Moxa for Pain Relief, Health, and Healing
Artemesia vulgaris, Mugwort, Moxa
During these darkening days between Sawhain (Halloween) and the Winter Solstice the temperatures drop, snow is seen dusting the mountain tops, and we go inside, both literally and figuratively. As the daylight diminishes and the temperatures drop many people find a flare-up of arthritis in their hands, are dreading the return of ice-cold white fingers or toes, chilblains, and other cold induced disorders of the extremities. Many people also start to feel depressed, cold, and fatigued. Acupuncture and the use of the herb Artemesia vulgaris or Moxa can help us stay healthy during the turning of the seasons and the deep cold of winter.
Artemesia vulgaris, also known by the English common name Mugwort, and in Chinese medicine as Moxa, is a common herbal medicine steeped in folklore and history across many continents. European herbal medicine has many uses for mugwort including its use to flavor beer, poultry, and to keep away evil spirits. In England during the Middle Ages it was believed that John the Baptist wore a girdle of mugwort into the wilderness. It was thought to protect the user from fatigue, sunstroke, wild beasts and evil spirits. In Western herbal medicine the plant is used as a nervine, emmenagogue, and as having a diuretic and diaphoretic action. The plant is also used to stimulate digestion, to kill parasites, and is considered good for the liver.
In Chinese herbal medicine the leaves of Artemesia vulgaris are processed to make Moxa for external use. The resulting product is a soft substance that can be rolled into cigar shapes, balls, cones, rice grain sizes, and others. Moxa is burned to promote healing through moxibustion. Moxa is burned over the body at specific points or locations of the body to produce a warming effect that helps promote the flow of qi and blood in the body, and to facilitate healing. The classical texts discuss the special properties of moxa, and state that the smoke created during moxibustion (the process of burning moxa) enters the channels to clear obstructions, and promote the flow of qi and blood. The heat from moxibustion penetrates the muscles and tissues of the body at a deeper level than other plants burned over the skin. Moxa is a very unique and specialized plant that is utilized with great effect to promote healing and warming of an area of the body.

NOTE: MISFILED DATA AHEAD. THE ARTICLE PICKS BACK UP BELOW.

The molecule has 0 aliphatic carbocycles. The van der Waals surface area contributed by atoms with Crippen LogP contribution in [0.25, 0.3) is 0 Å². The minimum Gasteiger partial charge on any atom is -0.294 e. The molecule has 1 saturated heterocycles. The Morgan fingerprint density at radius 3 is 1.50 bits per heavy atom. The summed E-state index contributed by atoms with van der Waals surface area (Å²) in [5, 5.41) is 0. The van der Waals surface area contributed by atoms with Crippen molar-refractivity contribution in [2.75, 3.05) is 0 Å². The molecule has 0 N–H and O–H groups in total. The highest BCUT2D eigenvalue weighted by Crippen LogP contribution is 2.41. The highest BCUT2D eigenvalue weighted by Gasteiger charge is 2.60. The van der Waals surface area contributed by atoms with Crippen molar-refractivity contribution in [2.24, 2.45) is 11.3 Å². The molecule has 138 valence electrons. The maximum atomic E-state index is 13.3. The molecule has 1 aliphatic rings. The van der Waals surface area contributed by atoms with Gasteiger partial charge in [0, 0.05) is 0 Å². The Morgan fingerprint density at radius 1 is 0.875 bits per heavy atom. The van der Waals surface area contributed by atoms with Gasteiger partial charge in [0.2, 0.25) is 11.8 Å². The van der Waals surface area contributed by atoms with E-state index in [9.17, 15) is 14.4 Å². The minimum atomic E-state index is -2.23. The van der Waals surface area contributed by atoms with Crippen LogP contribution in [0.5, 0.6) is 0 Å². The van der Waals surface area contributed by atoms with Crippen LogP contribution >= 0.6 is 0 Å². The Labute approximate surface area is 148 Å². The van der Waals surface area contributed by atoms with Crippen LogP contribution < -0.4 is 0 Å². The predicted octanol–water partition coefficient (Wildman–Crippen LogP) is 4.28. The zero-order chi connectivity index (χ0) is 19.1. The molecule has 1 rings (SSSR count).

The Many Forms of Moxa
There are many forms of moxa including direct and indirect application. Direct moxa is the application of moxa directly onto the body either at an acupuncture point, or along a channel, or area of pain. In indirect moxa, the moxa does not touch the body, and the burning herb is held over the acupuncture point, channel, or painful area of the body to promote healing.
The different types of direct moxa include thread moxa, moxa cones, and ibuki. Thread moxa is a tiny rice grain sized piece of rolled moxa that can be placed on an acupuncture point. Moxa cones are cone shaped larger pieces of moxa, with a base approximately the size of a quarter or smaller, and are placed on points of the abdomen for healing effect. Moxa cones can be placed on different substances such as a slice of ginger or salt, to promote different effects. Ibuki is a Japanese acupuncture style moxa that is a prepared small roll of moxa that has an adhesive base, similar to thread moxa, but larger and usually only one ibuki is burned at any point to promote healing and a warming effect.
Indirect moxa techniques include pole moxa and moxa on the head of a needle. Pole moxa comes in two general types smokeless and regular. The smokeless variety is harder to both light and extinguish, but produces greater heat without smoke. I prefer the smokey variety as the smoke from moxibustion contains healing properties as discussed in classic literature. Pole moxa can be applied above the surface of the skin at acupuncture points, over a joint, along a channel, the abdomen, anywhere where moxibustion is clinically indicated. Techniques include sparrow pecking, moving the moxa pole towards and away from a point vertically to produce slow heat, with a circling or spiral motion, or along the length of a meridian. Burning moxa on the head of a needle directs the benefits of moxibustion deep into the acupuncture point being stimulated warming the surrounding area and producing a specific healing effect.